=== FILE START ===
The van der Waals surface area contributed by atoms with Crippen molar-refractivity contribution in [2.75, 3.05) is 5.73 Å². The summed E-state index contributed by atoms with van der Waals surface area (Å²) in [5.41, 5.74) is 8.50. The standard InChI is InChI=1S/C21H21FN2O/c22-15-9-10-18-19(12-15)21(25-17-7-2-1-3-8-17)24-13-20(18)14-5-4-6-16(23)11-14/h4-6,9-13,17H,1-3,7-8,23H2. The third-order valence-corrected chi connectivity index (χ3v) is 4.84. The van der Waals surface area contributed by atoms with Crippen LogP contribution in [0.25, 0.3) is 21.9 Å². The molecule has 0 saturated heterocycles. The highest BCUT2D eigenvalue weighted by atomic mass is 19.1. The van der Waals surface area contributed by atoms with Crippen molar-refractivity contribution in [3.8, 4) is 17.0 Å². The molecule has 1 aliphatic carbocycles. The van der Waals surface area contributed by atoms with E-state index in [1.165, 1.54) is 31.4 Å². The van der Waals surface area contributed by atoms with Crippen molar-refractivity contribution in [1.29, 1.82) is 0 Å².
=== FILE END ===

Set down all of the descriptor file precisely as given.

The van der Waals surface area contributed by atoms with Crippen molar-refractivity contribution in [2.75, 3.05) is 5.73 Å². The summed E-state index contributed by atoms with van der Waals surface area (Å²) in [5.41, 5.74) is 8.50. The standard InChI is InChI=1S/C21H21FN2O/c22-15-9-10-18-19(12-15)21(25-17-7-2-1-3-8-17)24-13-20(18)14-5-4-6-16(23)11-14/h4-6,9-13,17H,1-3,7-8,23H2. The third-order valence-corrected chi connectivity index (χ3v) is 4.84. The van der Waals surface area contributed by atoms with Crippen LogP contribution in [0.25, 0.3) is 21.9 Å². The molecule has 0 saturated heterocycles. The highest BCUT2D eigenvalue weighted by atomic mass is 19.1. The van der Waals surface area contributed by atoms with Crippen molar-refractivity contribution in [3.8, 4) is 17.0 Å². The molecule has 1 aliphatic carbocycles. The van der Waals surface area contributed by atoms with E-state index in [1.165, 1.54) is 31.4 Å². The van der Waals surface area contributed by atoms with Crippen molar-refractivity contribution in [1.29, 1.82) is 0 Å².